Resource Concepts, Inc.
Celebrating 31 Years 1978-2009
Engineering • Surveying • Resources & Environmental Services
In 2003, Resource Concepts, Inc. completed an assessment entitled “Community Fire Safe Plan for the Holbrook Junction Community Douglas County, Nevada,” on behalf of the Nevada Fire Safe Council. The pertinent information for this report is summarized from the RCI Holbrook Junction assessment.
The Holbrook Junction Community is located at Holbrook Junction where US Highway 395 intersects State Route 208, approximately sixteen miles south of Gardnerville, Nevada and two miles north of Topaz Lake. Much of the area surrounding the community is public land administered by the US Forest Service, Bureau of Land Management, and Bureau of Indian Affairs 99-year leases held in trust by the Washoe Tribe of Nevada and California. Approximately fifty residences were evaluated when the risk and hazard assessment was conducted for Holbrook Junction. The assessment resulted in classifying the Holbrook Junction community in the High Hazard category (adapted from RCI 2003). The primary hazard factors for the Holbrook Junction area were limited address signage on some residences and limited implementation of defensible space throughout the community.
The Holbrook Junction interface area is characterized by the intermix wildland-urban interface condition. Structures are scattered throughout the wildland area with no clear line of demarcation between wildland fuels and residences in the community. A majority of the homes assessed were on parcels between 2.5 and ten acres with the exception of a small trailer park (see Figure 14-1).
A great majority of the homes in the community were built with fire-resistant roofing materials such as composition roofing, metal, or tile. Most of the homes observed had Class C wood siding materials (burns in less than twenty minutes). Less than twenty percent of homes observed had unenclosed balconies, porches, decks or other architectural features that create drafts and provide areas where sparks and firebrands can be trapped, smolder, ignite, and rapidly spread fire to the home.
Approximately 25 percent of the homes assessed had landscaping that meets the minimum defensible space requirement to help protect the home from damage or loss during a wildfire. In Holbrook Junction the recommended minimum defensible space distance ranged between 100 and 200 feet depending upon slope.
Both the East Fork Fire and Paramedic Districts Topaz Ranch Estates Volunteer Fire Department Station 4 (a combination career/volunteer station with two career members) and the Topaz Lake Volunteer Fire Department Station 5 provide wildland and structure fire protection to Holbrook Junction. The Topaz Ranch Estates VFD responded to 213 emergency calls in 2001. Station 4 actively conducts “Compost your Combustibles” and reflective address sign programs (East Fork Fire and Paramedic Districts website). See Tables 4-2 and 4-3 for more information on the typical fire suppression response for first-alarm wildland-urban interface fires in Douglas County. Appendix E lists the type and number of fire suppression vehicles located at each EFFPD and Douglas County VFD station.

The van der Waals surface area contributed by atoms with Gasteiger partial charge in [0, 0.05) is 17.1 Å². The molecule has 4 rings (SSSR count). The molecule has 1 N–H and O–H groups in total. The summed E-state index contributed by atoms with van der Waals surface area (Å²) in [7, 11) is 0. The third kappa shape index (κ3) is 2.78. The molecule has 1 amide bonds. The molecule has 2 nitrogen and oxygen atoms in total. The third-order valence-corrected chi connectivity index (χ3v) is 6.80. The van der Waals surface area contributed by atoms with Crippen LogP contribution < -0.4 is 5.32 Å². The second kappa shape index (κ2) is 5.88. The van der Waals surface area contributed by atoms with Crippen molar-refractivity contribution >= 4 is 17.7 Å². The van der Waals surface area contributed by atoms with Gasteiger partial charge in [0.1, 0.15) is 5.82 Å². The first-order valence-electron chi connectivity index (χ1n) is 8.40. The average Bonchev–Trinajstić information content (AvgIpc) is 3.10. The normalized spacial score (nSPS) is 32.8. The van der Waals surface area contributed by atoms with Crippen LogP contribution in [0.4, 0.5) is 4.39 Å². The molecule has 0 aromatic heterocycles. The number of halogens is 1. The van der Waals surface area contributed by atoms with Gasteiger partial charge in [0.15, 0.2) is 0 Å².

The Interagency wildland fire resources will also respond to all wildland fire reports within the vicinity of the Holbrook Junction community. The response will be initiated by the Sierra Front Interagency Dispatch Center.
Water availability for fire suppression in Holbrook Junction includes two, static 50,000-gallon tanks: one near the junction of US Highway 395 and Leviathan Mine Road in the Spring Valley/Double Springs community (five miles north), and the other near Penrod Lane in the Holbrook Junction Community. The tanks are not connected to wells and must be filled each fire season. No fire hydrants are available in the Holbrook Junction community. Two tanks on wells are also located in Topaz Ranch Estates including one 210,000-gallon tank and one 660,000-gallon tank (three miles east). Hydrants are also available at Topaz Lodge, approximately three miles south of Holbrook Junction. Topaz Lake may be used as a helicopter dip site and drafting source (approximately six mile round trip).
The Holbrook Junction community formed a local chapter of the Nevada Fire Safe Council in October of 2003. There is currently no evacuation plan for residents of the community, nor do the emergency and disaster plans provide information on safe zones within the community.
Vegetation, dead and down fuels, and topographic features contribute to the potential fire hazard around wildland-urban interface communities. The fuel hazards were mapped for Holbrook Junction and fuel hazard photos were taken to provide additional information for the vegetation type descriptions (see Figures 14-2 and 14-3).
The majority of the terrain is gently sloping (less than eight percent slope) with steeper slopes greater than twenty percent on the west side of the community. The predominant winds are from the west and southwest, and downslope winds are common, especially in the late afternoon during the summer months. Numerous fires have occurred within the vicinity of the community from both human and lightning causes. The 9,283-acre Gate Complex Fire occurred south of the community in 2002. A 7,443-acre fire occurred northeast of the community in 1996 and a 307-acre fire and the sixteen-acre Wildoat Fire occurred east of the community in 1994. Numerous other fires have occurred south of the community between 1950 and 1975.
The predominant vegetation in the community is characterized by a pinyon pine overstory with an understory of big sagebrush, bitterbrush, needlegrass, bottlebrush squirreltail, cheatgrass, and various forbs. The pinyon pines were generally twenty feet in height with tree canopies spaced less than ten feet apart. The pinyon pine woodlands were considered a high to extreme fuel hazard. In the southeast portion of the community, sagebrush and crested wheatgrass are the dominant species. In this area of the community the fuel hazard was considered moderate.
Several fuel reduction projects have been conducted within and adjacent to the Holbrook Junction community (Figure 14-4). The US Forest Service has installed a fifty to 100-foot wide firebreak adjacent to a 900-foot wide shaded fuelbreak on National Forest lands abutting the south side of the community. The trees and shrubs were removed using mechanical mastication equipment. The Forest Service also installed a 300-foot wide fuelbreak along the north perimeter of the community and two fuel treatment areas where trees were thinned to a spacing of thirty feet between canopies.